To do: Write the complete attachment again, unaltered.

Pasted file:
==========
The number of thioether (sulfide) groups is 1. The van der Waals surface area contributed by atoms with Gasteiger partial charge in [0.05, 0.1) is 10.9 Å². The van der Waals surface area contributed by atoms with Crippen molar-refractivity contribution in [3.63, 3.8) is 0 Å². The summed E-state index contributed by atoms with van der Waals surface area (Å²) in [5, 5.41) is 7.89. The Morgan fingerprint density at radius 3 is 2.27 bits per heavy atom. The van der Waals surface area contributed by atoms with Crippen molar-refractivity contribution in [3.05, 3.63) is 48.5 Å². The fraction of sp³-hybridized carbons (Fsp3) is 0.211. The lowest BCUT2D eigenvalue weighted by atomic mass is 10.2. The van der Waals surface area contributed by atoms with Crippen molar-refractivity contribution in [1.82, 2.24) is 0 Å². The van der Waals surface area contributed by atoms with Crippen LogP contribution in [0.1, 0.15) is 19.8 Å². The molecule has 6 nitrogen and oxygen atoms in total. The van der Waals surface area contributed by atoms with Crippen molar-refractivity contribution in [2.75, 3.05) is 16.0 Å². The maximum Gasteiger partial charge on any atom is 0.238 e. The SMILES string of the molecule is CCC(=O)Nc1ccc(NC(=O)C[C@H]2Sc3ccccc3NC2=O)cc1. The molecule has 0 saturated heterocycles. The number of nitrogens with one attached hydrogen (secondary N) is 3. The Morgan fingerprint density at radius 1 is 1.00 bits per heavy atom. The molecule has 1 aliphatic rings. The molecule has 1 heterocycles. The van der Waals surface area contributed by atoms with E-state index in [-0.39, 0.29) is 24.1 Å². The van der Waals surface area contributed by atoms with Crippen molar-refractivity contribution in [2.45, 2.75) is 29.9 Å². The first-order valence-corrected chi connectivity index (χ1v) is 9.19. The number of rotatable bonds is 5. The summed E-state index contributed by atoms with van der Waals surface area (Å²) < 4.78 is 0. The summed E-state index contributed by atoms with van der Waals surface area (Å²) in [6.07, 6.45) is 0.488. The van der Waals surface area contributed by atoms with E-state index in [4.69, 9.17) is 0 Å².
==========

The number of thioether (sulfide) groups is 1. The van der Waals surface area contributed by atoms with Gasteiger partial charge in [0.05, 0.1) is 10.9 Å². The van der Waals surface area contributed by atoms with Crippen molar-refractivity contribution in [3.63, 3.8) is 0 Å². The summed E-state index contributed by atoms with van der Waals surface area (Å²) in [5, 5.41) is 7.89. The Morgan fingerprint density at radius 3 is 2.27 bits per heavy atom. The van der Waals surface area contributed by atoms with Crippen molar-refractivity contribution in [3.05, 3.63) is 48.5 Å². The fraction of sp³-hybridized carbons (Fsp3) is 0.211. The lowest BCUT2D eigenvalue weighted by atomic mass is 10.2. The van der Waals surface area contributed by atoms with Crippen molar-refractivity contribution in [1.82, 2.24) is 0 Å². The van der Waals surface area contributed by atoms with Crippen LogP contribution in [0.1, 0.15) is 19.8 Å². The molecule has 6 nitrogen and oxygen atoms in total. The van der Waals surface area contributed by atoms with Crippen molar-refractivity contribution in [2.75, 3.05) is 16.0 Å². The maximum Gasteiger partial charge on any atom is 0.238 e. The SMILES string of the molecule is CCC(=O)Nc1ccc(NC(=O)C[C@H]2Sc3ccccc3NC2=O)cc1. The molecule has 0 saturated heterocycles. The number of nitrogens with one attached hydrogen (secondary N) is 3. The Morgan fingerprint density at radius 1 is 1.00 bits per heavy atom. The molecule has 1 aliphatic rings. The molecule has 1 heterocycles. The van der Waals surface area contributed by atoms with E-state index in [-0.39, 0.29) is 24.1 Å². The van der Waals surface area contributed by atoms with Crippen molar-refractivity contribution in [2.45, 2.75) is 29.9 Å². The first-order valence-corrected chi connectivity index (χ1v) is 9.19. The number of rotatable bonds is 5. The summed E-state index contributed by atoms with van der Waals surface area (Å²) < 4.78 is 0. The summed E-state index contributed by atoms with van der Waals surface area (Å²) in [6.07, 6.45) is 0.488. The van der Waals surface area contributed by atoms with E-state index in [4.69, 9.17) is 0 Å².